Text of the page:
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Phenytoin Toxicity Clinical Presentation

  • Author: Charlene Miller, MD; Chief Editor: Asim Tarabar, MD  more...
Updated: Apr 25, 2016


Establish if the toxicity is acute or chronic.

Important historical elements in acute toxicity are as follows:

  • Time of ingestion
  • Co-ingestants
  • Motivation for ingestion (intentional versus accidental)
  • Medications available in the household
  • Paramedics or family members may be able to provide additional information (eg, medications, past medical history)

In chronic toxicity, important historical elements are as follows:

  • Duration of phenytoin use
  • Dosing
  • Frequency
  • Compliance (last dose and missed dose)
  • Recent changes in pharmacotherapy

Important elements for patient query are as follows:

  • When symptoms began
  • Severity of symptoms
  • Exacerbating factors
  • Associated problems
  • Relieving factors


See the list below:

  • Phenytoin may cause a febrile reaction, hypotension (during intravenous infusion), or bradycardia.
  • Mouth -Gingival hyperplasia is the most common adverse effect (20%) with long-term use
  • Neurologic
    • Hyperreflexia or hyporeflexia
    • Abnormal gait (bradykinesia, truncal ataxia - Ataxia is very typical with elevated phenytoin levels, and may lead to falls and consequent trauma
    • Respiratory distress
    • Encephalopathy
    • Meningeal irritation with pleocytosis
    • Tremor (intention)
    • Irritability or agitation
    • Confusion
    • Hallucinations
    • Mental status varies from completely normal to the extremes of stupor and coma, particularly if co-ingestants are present
    • Peripheral neuropathy (long-term use)
    • Priapism
    • Urinary incontinence
    • Choreoathetoid movements
    • Dysarthria
    • Dysphagia
    • Seizures (rare)
    • Death (rare)
  • Eyes
    • Nystagmus (horizontal, vertical)
    • Ophthalmoplegia
    • Diplopia
    • Miosis or mydriasis
  • Hypersensitivity reactions (usually 1-4 wk after exposure)
  • Cardiovascular
    • Hypotension, bradycardia[6] , myocardial depression, ventricular fibrillation, asystole, and tissue necrosis[7] all have been associated with the IV formulation.
    • Phlebitis, necrosis, even gangrene
    • "Purple glove syndrome"
      • Distal limb edema, discoloration, and pain after IV administration
      • Usually in elderly and after massive/multiple doses
  • Skin
  • GI/abdomen
    • Right upper quadrant tenderness
    • Hepatomegaly
    • Splenomegaly
    • Nausea
    • Vomiting
    • Hepatitis
  • Metabolic - Osteomalacia and hypothyroidism may result from chronic toxicity

Fetal hydantoin syndrome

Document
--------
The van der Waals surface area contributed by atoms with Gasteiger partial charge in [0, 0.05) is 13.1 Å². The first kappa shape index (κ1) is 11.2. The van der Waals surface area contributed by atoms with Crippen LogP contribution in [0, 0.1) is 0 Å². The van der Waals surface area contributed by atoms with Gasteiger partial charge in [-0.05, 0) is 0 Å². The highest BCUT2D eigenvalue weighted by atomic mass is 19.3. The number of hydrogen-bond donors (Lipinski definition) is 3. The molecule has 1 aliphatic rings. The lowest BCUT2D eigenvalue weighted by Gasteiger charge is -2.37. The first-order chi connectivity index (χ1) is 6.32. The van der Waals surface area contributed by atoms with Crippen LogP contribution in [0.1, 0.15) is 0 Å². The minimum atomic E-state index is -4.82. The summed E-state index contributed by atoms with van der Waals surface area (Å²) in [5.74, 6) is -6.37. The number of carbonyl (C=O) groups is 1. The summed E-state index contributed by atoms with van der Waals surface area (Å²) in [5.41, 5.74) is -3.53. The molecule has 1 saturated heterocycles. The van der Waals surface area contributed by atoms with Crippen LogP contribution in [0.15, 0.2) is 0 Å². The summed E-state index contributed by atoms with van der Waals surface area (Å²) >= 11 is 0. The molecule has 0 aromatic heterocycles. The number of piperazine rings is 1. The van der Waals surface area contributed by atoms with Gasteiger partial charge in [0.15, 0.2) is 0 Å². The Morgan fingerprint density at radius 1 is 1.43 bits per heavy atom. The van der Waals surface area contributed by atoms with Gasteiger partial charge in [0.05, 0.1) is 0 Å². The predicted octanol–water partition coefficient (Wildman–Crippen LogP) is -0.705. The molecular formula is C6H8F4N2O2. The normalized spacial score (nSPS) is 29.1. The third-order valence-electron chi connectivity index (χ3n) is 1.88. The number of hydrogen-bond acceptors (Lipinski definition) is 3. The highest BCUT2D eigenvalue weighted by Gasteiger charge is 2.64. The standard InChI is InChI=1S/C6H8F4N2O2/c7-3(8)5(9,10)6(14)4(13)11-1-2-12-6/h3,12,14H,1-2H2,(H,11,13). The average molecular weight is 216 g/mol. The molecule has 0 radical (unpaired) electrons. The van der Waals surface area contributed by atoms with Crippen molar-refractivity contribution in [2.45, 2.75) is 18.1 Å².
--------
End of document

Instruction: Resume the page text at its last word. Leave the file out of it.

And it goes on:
Intrauterine exposure to phenytoin may result in the following physical features:

  • Broad nasal bridge
  • Wide fontanelle
  • Low hairline
  • Cleft lip/palate
  • Epicanthal folds
  • Short neck
  • Microcephaly
  • Low-set ears
  • Small or absent nails
  • Hip dislocation
  • Hypoplasia of distal phalanges
  • Impaired growth
  • Congenital heart defects
Contributor Information and Disclosures

Charlene Miller, MD Consulting Staff, Department of Emergency Medicine, Oakwood Hospital Medical Center

Charlene Miller, MD is a member of the following medical societies: American College of Emergency Physicians

Disclosure: Nothing to disclose.


Daniel M Joyce, MD Consulting Staff, Department of Emergency Medicine, Saint Vincent's and Saint Mary's Medical Center

Daniel M Joyce, MD is a member of the following medical societies: American College of Emergency Physicians, American Medical Association

Disclosure: Nothing to disclose.

Specialty Editor Board

John T VanDeVoort, PharmD Regional Director of Pharmacy, Sacred Heart and St Joseph's Hospitals

John T VanDeVoort, PharmD is a member of the following medical societies: American Society of Health-System Pharmacists

Disclosure: Nothing to disclose.

Fred Harchelroad, MD, FACMT, FAAEM, FACEP Attending Physician in Emergency Medicine, Excela Health System

Disclosure: Nothing to disclose.

Chief Editor

Asim Tarabar, MD Assistant Professor, Director, Medical Toxicology, Department of Emergency Medicine, Yale University School of Medicine; Consulting Staff, Department of Emergency Medicine, Yale-New Haven Hospital

Disclosure: Nothing to disclose.

Additional Contributors

Lance W Kreplick, MD, FAAEM, MMM Medical Director of Hyperbaric Medicine, Fawcett Wound Management and Hyperbaric Medicine; Consulting Staff in Occupational Health and Rehabilitation, Company Care Occupational Health Services; President and Chief Executive Officer, QED Medical Solutions, LLC

Lance W Kreplick, MD, FAAEM, MMM is a member of the following medical societies: American Academy of Emergency Medicine, American Association for Physician Leadership

Disclosure: Nothing to disclose.

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